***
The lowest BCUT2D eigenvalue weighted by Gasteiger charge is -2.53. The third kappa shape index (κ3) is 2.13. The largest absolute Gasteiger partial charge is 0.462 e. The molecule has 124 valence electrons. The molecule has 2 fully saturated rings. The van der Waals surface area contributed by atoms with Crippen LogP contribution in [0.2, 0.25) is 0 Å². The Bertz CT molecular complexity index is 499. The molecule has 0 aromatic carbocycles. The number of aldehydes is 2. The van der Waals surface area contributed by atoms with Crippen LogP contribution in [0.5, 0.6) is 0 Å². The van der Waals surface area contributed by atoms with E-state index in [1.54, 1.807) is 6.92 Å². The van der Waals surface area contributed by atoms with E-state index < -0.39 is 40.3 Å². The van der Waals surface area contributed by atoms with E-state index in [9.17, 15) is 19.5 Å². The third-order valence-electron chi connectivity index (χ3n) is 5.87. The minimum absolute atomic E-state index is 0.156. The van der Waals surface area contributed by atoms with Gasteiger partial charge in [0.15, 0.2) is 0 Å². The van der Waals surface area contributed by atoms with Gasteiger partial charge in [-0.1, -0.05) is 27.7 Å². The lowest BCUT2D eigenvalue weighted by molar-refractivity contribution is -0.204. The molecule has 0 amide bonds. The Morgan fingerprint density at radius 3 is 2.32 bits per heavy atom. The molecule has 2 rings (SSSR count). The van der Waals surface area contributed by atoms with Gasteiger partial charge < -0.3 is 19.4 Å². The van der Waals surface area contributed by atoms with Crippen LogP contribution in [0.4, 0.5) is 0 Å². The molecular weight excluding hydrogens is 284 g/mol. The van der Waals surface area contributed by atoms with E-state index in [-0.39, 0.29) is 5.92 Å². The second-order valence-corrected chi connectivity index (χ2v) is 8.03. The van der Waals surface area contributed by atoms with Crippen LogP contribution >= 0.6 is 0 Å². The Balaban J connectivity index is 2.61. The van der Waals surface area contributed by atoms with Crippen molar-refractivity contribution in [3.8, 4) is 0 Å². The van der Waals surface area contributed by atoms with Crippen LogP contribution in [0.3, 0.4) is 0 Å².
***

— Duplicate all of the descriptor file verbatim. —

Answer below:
The lowest BCUT2D eigenvalue weighted by Gasteiger charge is -2.53. The third kappa shape index (κ3) is 2.13. The largest absolute Gasteiger partial charge is 0.462 e. The molecule has 124 valence electrons. The molecule has 2 fully saturated rings. The van der Waals surface area contributed by atoms with Crippen LogP contribution in [0.2, 0.25) is 0 Å². The Bertz CT molecular complexity index is 499. The molecule has 0 aromatic carbocycles. The number of aldehydes is 2. The van der Waals surface area contributed by atoms with Crippen LogP contribution in [0.5, 0.6) is 0 Å². The van der Waals surface area contributed by atoms with E-state index in [1.54, 1.807) is 6.92 Å². The van der Waals surface area contributed by atoms with E-state index < -0.39 is 40.3 Å². The van der Waals surface area contributed by atoms with E-state index in [9.17, 15) is 19.5 Å². The third-order valence-electron chi connectivity index (χ3n) is 5.87. The minimum absolute atomic E-state index is 0.156. The van der Waals surface area contributed by atoms with Gasteiger partial charge in [0.15, 0.2) is 0 Å². The van der Waals surface area contributed by atoms with Gasteiger partial charge in [-0.1, -0.05) is 27.7 Å². The lowest BCUT2D eigenvalue weighted by molar-refractivity contribution is -0.204. The molecule has 0 amide bonds. The Morgan fingerprint density at radius 3 is 2.32 bits per heavy atom. The molecule has 2 rings (SSSR count). The van der Waals surface area contributed by atoms with Gasteiger partial charge < -0.3 is 19.4 Å². The van der Waals surface area contributed by atoms with Crippen LogP contribution in [0.4, 0.5) is 0 Å². The molecular weight excluding hydrogens is 284 g/mol. The van der Waals surface area contributed by atoms with E-state index in [-0.39, 0.29) is 5.92 Å². The second-order valence-corrected chi connectivity index (χ2v) is 8.03. The van der Waals surface area contributed by atoms with Crippen LogP contribution >= 0.6 is 0 Å². The Balaban J connectivity index is 2.61. The van der Waals surface area contributed by atoms with Crippen molar-refractivity contribution in [3.8, 4) is 0 Å². The van der Waals surface area contributed by atoms with Crippen LogP contribution in [0.3, 0.4) is 0 Å².